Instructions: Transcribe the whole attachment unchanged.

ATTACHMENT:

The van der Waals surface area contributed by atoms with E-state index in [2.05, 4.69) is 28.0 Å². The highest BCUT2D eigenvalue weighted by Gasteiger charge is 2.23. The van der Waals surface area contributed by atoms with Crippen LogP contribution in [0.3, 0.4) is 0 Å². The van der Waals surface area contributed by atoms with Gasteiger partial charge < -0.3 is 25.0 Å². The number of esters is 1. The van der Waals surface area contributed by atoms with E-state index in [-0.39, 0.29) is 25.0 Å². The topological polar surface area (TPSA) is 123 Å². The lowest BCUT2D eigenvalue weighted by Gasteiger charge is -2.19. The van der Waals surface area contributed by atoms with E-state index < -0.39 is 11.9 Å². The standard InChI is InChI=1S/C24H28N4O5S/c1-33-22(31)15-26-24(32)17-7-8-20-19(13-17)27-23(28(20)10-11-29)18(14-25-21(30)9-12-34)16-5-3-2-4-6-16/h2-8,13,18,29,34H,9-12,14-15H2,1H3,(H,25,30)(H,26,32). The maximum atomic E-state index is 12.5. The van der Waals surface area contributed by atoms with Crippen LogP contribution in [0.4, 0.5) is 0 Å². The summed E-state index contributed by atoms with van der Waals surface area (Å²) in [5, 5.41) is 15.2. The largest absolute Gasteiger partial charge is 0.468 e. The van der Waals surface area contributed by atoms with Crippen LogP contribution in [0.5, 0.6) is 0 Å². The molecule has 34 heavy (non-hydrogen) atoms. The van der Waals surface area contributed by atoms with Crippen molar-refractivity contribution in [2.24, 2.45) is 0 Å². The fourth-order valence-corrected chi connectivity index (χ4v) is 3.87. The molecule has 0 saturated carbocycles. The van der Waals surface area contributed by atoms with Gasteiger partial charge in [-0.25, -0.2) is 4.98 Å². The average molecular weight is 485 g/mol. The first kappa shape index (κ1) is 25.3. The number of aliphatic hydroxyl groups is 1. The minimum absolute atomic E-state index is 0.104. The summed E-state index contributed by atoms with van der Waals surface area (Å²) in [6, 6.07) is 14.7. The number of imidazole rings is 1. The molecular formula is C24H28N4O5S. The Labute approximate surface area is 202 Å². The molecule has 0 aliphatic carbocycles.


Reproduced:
The van der Waals surface area contributed by atoms with E-state index in [2.05, 4.69) is 28.0 Å². The highest BCUT2D eigenvalue weighted by Gasteiger charge is 2.23. The van der Waals surface area contributed by atoms with Crippen LogP contribution in [0.3, 0.4) is 0 Å². The van der Waals surface area contributed by atoms with Gasteiger partial charge < -0.3 is 25.0 Å². The number of esters is 1. The van der Waals surface area contributed by atoms with E-state index in [-0.39, 0.29) is 25.0 Å². The topological polar surface area (TPSA) is 123 Å². The lowest BCUT2D eigenvalue weighted by Gasteiger charge is -2.19. The van der Waals surface area contributed by atoms with E-state index < -0.39 is 11.9 Å². The standard InChI is InChI=1S/C24H28N4O5S/c1-33-22(31)15-26-24(32)17-7-8-20-19(13-17)27-23(28(20)10-11-29)18(14-25-21(30)9-12-34)16-5-3-2-4-6-16/h2-8,13,18,29,34H,9-12,14-15H2,1H3,(H,25,30)(H,26,32). The maximum atomic E-state index is 12.5. The van der Waals surface area contributed by atoms with Crippen LogP contribution in [0.4, 0.5) is 0 Å². The summed E-state index contributed by atoms with van der Waals surface area (Å²) in [5, 5.41) is 15.2. The largest absolute Gasteiger partial charge is 0.468 e. The van der Waals surface area contributed by atoms with Crippen LogP contribution in [0.5, 0.6) is 0 Å². The molecule has 34 heavy (non-hydrogen) atoms. The van der Waals surface area contributed by atoms with Crippen molar-refractivity contribution in [2.24, 2.45) is 0 Å². The fourth-order valence-corrected chi connectivity index (χ4v) is 3.87. The molecule has 0 saturated carbocycles. The van der Waals surface area contributed by atoms with Gasteiger partial charge in [-0.25, -0.2) is 4.98 Å². The average molecular weight is 485 g/mol. The first kappa shape index (κ1) is 25.3. The number of aliphatic hydroxyl groups is 1. The minimum absolute atomic E-state index is 0.104. The summed E-state index contributed by atoms with van der Waals surface area (Å²) in [6, 6.07) is 14.7. The number of imidazole rings is 1. The molecular formula is C24H28N4O5S. The Labute approximate surface area is 202 Å². The molecule has 0 aliphatic carbocycles.